According to the latest IDC quarterly disk tracker study, sales of disk systems with a value of $300,000 and above stalled in the second calendar quarter, which backs up claims NetApp made last month to explain a $60 million revenue shortfall. The IDC numbers also show continued data growth at the lower end of the market, especially in the midrange where iSCSI sales were up 57% year over year.
According to executive vice president of product operations Tom Georgens, NetApp, with the release of its new FAS2000 series arrays, is making a conscious effort to expand its presence in the midmarket. "It's not like we haven't been selling midsize products at all, it just hasn't been a focus for us," Georgens said. NetApp is working on new incentives for its channel, including a bundled pricing program for software features.
The FAS2000 comes in two models: the 2020 and the 2050. The 2020, a 2U enclosure priced at around $12,000 with capacity up to 24 terabytes (TB), will only support SATA disks in its first release. The 2050, a 4U enclosure starting at around $25,000 with a maximum capacity of 69 TB, will support only SAS disks internally. The 2050 will also support Fibre Channel and SATA expansion shelves.
Despite the new focus for NetApp, Dave Russell, vice president at Gartner Research, predicted that the majority of FAS2000 sales will come from its existing customer base. "NetApp's channel in this space is built to move boxes, rather than new capabilities, like a virtual tape library (VTL) or ReplicatorX. They're going to need a whole new incentive structure and maybe a whole new set of partners to really go after it."
The reactions of high-end and midmarket users to the product reveal differing views on certain features. One storage administrator for a large financial company interviewed by SearchStorage.com last month said high-end customers have been waiting for the performance boost and updated software features of the newer system for use in remote and branch offices. Meanwhile, a midmarket customer, John Saley, IT architect for environmental engineering firm RMT Inc., pointed out that the way NetApp has set up the remote management port on the box is less than ideal for his purposes. "We've configured our storage on an Ethernet VLAN, and traffic from the Web management port has to go through the same channel," which he dislikes for security reasons. But it's probably ideal for larger companies sending data over a WAN, he said.
On the other hand, Saley also said that NetApp beat out midmarket powerhouse EqualLogic Corp. for his business because he liked having network attached storage (NAS), Fibre Channel and iSCSI in one box, EqualLogic is iSCSI only and needs a gateway for NAS, and liked the broad range of arrays in different capacities he could get from NetApp for future expansion.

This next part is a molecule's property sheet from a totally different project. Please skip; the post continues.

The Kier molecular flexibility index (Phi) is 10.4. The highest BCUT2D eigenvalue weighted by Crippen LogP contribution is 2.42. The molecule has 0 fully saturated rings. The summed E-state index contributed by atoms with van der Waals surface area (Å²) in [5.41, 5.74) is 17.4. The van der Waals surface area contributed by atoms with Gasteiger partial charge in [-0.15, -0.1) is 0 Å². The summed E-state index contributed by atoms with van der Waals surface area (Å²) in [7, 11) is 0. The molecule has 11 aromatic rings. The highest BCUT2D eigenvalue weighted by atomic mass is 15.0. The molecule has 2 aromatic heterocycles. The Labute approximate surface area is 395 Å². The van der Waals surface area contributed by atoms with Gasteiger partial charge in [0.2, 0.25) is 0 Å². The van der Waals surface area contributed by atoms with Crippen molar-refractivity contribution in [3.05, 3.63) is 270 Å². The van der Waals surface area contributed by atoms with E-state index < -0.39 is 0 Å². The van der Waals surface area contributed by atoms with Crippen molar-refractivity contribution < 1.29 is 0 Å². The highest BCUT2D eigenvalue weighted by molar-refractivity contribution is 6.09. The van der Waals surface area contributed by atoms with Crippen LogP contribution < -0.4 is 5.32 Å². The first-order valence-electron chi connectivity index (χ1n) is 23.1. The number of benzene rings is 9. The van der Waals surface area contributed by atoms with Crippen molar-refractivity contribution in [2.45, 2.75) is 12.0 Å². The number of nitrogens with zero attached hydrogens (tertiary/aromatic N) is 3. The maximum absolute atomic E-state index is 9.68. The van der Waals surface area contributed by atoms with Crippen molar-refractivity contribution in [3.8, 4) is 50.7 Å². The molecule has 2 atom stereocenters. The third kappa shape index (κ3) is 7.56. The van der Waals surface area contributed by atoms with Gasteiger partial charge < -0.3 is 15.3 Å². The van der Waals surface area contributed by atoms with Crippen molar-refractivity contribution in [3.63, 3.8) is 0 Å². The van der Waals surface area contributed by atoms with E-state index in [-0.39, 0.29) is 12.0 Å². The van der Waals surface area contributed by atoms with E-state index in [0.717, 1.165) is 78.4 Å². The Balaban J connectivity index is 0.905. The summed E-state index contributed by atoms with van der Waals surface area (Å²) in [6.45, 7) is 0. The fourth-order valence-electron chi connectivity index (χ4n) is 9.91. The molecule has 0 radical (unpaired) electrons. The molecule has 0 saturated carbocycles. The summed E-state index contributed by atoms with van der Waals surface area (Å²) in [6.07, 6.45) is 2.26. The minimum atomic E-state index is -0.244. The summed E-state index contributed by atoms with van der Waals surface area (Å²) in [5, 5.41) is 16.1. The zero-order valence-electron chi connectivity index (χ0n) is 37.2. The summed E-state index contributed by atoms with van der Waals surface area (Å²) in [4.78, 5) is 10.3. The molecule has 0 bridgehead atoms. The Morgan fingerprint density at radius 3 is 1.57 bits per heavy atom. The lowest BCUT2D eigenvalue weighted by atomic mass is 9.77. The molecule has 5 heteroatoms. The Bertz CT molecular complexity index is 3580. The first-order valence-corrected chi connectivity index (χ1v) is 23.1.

Russell added that a combination of the FAS2000 with NetApp's A-SIS data deduplication could also find a toehold as a nearline storage box. NetApp would have company there, too. Data Domain Inc. announced today that it has added snapshots and replication and retuned its product's performance to reposition it as nearline NAS storage.
HDS: 96 PB of midrange storage
HDS' new USP-VM is meant to be a mini version of the USP-V array announced in May. The USP-VM is based on rack-mounted hardware and standard 220-volt power supplies, while its big brother requires a raised data center floor and multiphase power. USP-VM supports up to 72 TB of capacity internally and, HDS claims, up to 96 petabytes (PB) of external virtualized storage, compared to the USP-V's capacity limits of 337 TB internal and 247 PB external. Performance-wise, HDS is claiming that the USP-VM is capable of 1.2 million I/O per second (IOPs) , as compared with the USP-V's 3.5 million IOPs. Software options for snapshots, replication, tiered storage, thin provisioning and storage virtualization are the same as on the high-end model.
While HDS isn't selling a "dumbed down" version of its product for the midmarket, other midmarket products from competitors have added simplified software management GUIs for lower end customers with less expertise. Also, according to Tony Asaro, senior analyst with the Enterprise Strategy Group (ESG), the price of around $60,000 for a controller without disk or software licenses places the product out of the reach of most midmarket companies.
"I get the sense HDS is going to be very negotiable on price with this," countered John Webster, principal IT advisor with Illuminata Inc, encouraging users to investigate possible pricing deals. "They really want to see the USP platform become the de facto standard for external virtualization in the industry." HDS has also simplified software licensing with the USP line, as compared to previous versions of its arrays.
HDS says it has customers in Europe and Asia that are smaller shops but still run mainframes, and that it will also market this product to new Web 2.0 companies that require asynchronous replication to push large files across the wire. No USP-VM customers were available for a press interview, according to company officials.
Another place where USP-VM could find a home, said Webster, is as the shared storage for virtualized servers, since virtualized storage can offer thin provisioning and easier migration of virtual machines. "There's kind of a race going on between IBM's SVC and HDS on who can get the most [business] out of latching onto the VMware trend."